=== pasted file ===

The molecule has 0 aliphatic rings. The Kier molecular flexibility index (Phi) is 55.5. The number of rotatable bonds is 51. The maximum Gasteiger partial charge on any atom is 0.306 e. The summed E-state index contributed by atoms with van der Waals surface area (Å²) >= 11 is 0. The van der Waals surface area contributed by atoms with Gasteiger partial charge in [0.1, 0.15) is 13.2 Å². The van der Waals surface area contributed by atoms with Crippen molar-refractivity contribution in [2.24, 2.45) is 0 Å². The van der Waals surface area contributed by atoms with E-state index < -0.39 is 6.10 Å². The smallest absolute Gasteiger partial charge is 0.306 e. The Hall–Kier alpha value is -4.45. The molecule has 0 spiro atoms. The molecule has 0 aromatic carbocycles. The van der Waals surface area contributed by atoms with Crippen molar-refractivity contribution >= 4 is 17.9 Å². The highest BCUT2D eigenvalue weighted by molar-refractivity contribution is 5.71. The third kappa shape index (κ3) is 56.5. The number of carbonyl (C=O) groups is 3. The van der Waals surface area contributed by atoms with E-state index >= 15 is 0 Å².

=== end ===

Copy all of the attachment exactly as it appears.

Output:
The molecule has 0 aliphatic rings. The Kier molecular flexibility index (Phi) is 55.5. The number of rotatable bonds is 51. The maximum Gasteiger partial charge on any atom is 0.306 e. The summed E-state index contributed by atoms with van der Waals surface area (Å²) >= 11 is 0. The van der Waals surface area contributed by atoms with Gasteiger partial charge in [0.1, 0.15) is 13.2 Å². The van der Waals surface area contributed by atoms with Crippen molar-refractivity contribution in [2.24, 2.45) is 0 Å². The van der Waals surface area contributed by atoms with E-state index < -0.39 is 6.10 Å². The smallest absolute Gasteiger partial charge is 0.306 e. The Hall–Kier alpha value is -4.45. The molecule has 0 spiro atoms. The molecule has 0 aromatic carbocycles. The van der Waals surface area contributed by atoms with Crippen molar-refractivity contribution >= 4 is 17.9 Å². The highest BCUT2D eigenvalue weighted by molar-refractivity contribution is 5.71. The third kappa shape index (κ3) is 56.5. The number of carbonyl (C=O) groups is 3. The van der Waals surface area contributed by atoms with E-state index >= 15 is 0 Å².